Imperial Stagings: Empire and Ideology in Transatlantic Theater of Early Modern Spain and the New World

By Chad M. Gasta | Go to book overview

CHAPTER TWO
FALLING STARS: KINGSHIP AND THE LAW IN
RUIZ DE ALARCÓN’S EL DUEÑO DE LAS ESTRELLAS

In short, during that time I have weighed the cares
and responsibilities governing brings with it, and
by my reckoning I find my shoulders can’t bear
them, nor are they a load for my loins or arrows for
my quiver; and so, before the government threw me
over I preferred to throw the government over; and
yesterday morning I left the island as I found it,
with the same streets, houses, and roofs it had
when I entered it. I asked no loan of anybody, nor
did I try to fill my pocket; and though I meant to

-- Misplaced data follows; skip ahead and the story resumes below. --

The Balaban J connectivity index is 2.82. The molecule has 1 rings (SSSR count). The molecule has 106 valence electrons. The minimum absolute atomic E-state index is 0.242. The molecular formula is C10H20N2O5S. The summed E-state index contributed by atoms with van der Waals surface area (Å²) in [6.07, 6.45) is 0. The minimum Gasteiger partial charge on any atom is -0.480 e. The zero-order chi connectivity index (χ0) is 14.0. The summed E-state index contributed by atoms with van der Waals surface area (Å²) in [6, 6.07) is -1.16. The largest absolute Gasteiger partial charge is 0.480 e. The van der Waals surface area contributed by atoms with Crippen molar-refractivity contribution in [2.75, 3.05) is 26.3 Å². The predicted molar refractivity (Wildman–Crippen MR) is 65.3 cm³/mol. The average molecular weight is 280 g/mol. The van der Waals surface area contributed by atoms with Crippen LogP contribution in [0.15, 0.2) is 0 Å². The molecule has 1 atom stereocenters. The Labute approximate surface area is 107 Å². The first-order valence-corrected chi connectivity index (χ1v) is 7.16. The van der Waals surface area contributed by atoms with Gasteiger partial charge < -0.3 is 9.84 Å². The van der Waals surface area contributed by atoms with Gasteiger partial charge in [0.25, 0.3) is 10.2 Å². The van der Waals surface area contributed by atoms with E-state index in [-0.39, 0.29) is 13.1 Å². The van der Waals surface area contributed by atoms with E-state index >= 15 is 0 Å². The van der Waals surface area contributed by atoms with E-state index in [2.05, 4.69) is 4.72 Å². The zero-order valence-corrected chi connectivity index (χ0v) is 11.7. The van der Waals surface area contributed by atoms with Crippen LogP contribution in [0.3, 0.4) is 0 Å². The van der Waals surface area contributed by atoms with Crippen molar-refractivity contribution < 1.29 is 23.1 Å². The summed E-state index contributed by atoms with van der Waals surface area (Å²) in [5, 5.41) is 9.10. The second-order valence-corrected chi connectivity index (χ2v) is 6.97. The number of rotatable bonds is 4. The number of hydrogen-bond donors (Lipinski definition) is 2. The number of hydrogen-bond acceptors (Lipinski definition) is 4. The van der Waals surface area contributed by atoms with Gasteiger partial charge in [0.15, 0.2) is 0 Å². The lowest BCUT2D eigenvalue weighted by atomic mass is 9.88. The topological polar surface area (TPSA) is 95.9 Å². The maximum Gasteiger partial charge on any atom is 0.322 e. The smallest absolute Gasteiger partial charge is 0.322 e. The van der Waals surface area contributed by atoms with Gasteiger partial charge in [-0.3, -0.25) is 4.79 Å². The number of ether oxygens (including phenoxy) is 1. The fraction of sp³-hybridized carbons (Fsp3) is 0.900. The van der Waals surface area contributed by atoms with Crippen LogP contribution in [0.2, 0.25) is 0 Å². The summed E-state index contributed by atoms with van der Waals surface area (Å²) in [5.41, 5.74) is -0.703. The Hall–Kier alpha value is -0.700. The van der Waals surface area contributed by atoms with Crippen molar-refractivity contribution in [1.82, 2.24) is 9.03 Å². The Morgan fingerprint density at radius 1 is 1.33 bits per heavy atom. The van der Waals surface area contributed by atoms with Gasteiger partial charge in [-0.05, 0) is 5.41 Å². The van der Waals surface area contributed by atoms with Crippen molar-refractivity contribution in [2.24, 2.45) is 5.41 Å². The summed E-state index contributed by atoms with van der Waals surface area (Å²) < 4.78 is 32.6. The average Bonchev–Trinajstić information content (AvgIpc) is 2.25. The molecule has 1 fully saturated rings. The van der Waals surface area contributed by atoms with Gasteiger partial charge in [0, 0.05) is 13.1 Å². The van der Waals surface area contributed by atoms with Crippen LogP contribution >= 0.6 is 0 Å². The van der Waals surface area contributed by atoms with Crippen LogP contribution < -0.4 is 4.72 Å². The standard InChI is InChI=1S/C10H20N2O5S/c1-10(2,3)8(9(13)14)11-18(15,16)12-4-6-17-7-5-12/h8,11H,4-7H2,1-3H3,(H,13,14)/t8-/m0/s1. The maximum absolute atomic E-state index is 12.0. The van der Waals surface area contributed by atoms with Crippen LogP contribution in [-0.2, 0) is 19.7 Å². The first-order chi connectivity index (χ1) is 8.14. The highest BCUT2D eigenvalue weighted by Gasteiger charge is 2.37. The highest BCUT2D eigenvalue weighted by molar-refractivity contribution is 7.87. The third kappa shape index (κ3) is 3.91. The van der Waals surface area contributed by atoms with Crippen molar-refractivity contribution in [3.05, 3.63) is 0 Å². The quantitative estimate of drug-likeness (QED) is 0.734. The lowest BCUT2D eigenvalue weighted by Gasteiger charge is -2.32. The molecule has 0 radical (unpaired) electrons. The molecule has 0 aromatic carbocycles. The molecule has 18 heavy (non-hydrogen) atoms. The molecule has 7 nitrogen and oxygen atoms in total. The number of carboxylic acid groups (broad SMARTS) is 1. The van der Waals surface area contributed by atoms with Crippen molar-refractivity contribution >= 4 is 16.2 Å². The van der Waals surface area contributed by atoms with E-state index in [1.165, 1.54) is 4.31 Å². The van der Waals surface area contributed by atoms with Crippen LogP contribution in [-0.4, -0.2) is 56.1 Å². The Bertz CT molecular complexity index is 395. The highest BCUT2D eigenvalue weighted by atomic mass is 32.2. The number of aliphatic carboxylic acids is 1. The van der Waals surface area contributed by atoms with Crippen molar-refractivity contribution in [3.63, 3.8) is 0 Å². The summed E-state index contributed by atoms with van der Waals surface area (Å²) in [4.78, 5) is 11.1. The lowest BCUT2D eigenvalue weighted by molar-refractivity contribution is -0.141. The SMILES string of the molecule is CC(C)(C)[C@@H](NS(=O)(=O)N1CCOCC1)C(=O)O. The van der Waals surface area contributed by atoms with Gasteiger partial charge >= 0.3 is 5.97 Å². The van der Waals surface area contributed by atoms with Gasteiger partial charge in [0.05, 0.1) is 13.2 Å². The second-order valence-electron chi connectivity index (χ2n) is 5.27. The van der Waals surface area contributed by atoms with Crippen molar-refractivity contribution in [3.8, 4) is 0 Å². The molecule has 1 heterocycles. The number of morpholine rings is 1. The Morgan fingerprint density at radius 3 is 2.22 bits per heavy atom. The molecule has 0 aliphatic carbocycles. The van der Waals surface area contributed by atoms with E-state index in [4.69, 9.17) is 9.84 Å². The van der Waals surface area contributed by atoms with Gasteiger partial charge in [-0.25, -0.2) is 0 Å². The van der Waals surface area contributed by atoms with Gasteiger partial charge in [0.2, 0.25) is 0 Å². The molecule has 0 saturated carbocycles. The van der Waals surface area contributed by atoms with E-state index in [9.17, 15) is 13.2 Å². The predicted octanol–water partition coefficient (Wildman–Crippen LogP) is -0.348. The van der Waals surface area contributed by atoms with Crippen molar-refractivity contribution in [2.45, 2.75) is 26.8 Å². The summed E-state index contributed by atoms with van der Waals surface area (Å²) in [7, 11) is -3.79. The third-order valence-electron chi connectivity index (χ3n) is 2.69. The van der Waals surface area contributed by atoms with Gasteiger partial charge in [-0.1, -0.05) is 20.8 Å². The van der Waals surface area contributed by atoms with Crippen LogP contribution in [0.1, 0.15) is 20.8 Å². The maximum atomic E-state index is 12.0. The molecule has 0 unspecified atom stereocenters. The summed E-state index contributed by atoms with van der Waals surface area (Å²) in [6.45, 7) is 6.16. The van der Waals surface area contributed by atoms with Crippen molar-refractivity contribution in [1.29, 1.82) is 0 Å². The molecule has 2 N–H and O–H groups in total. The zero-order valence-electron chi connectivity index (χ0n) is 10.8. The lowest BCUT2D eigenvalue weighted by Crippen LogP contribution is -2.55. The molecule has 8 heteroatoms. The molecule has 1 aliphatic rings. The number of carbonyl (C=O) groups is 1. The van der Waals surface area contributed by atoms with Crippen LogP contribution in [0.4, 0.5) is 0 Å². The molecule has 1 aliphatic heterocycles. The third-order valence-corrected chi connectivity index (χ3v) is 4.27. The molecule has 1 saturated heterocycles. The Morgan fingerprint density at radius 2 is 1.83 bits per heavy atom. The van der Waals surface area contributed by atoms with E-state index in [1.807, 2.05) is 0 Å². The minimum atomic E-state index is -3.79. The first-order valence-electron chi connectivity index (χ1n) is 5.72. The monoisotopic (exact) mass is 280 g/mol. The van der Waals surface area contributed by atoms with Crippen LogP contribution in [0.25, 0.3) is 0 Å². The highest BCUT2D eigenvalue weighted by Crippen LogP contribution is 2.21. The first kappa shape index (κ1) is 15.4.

make some useful laws, I made hardly any, as I was
afraid they would not be kept; for in that case it
comes to the same thing to make them or not to
make them. I quitted the island, as I said, without
any escort except my ass.

–Sancho Panza, Don Quixote

CERVANTES’S Spain was one of the most litigious and legal conscious societies in early modern Europe.1 As Richard L. Kagan

1 According to Richard L. Kagan, with four million people, England’s Court of Chancery during Elizabeth I’s reign (1558–1603) saw around five hundred new cases each year while at the end of the seventeenth century the court system in Valladolid, with the same population living within its jurisdiction, received up to seven thousand (16). Kagan makes the case several times over that demographic increases was one fundamental cause of the increase in litigation in Castile’s courts. He also points out that law and justice shared attention with other important imperial matters: “the rey justiciero of the sixteenth century was forced, by necessity, to become

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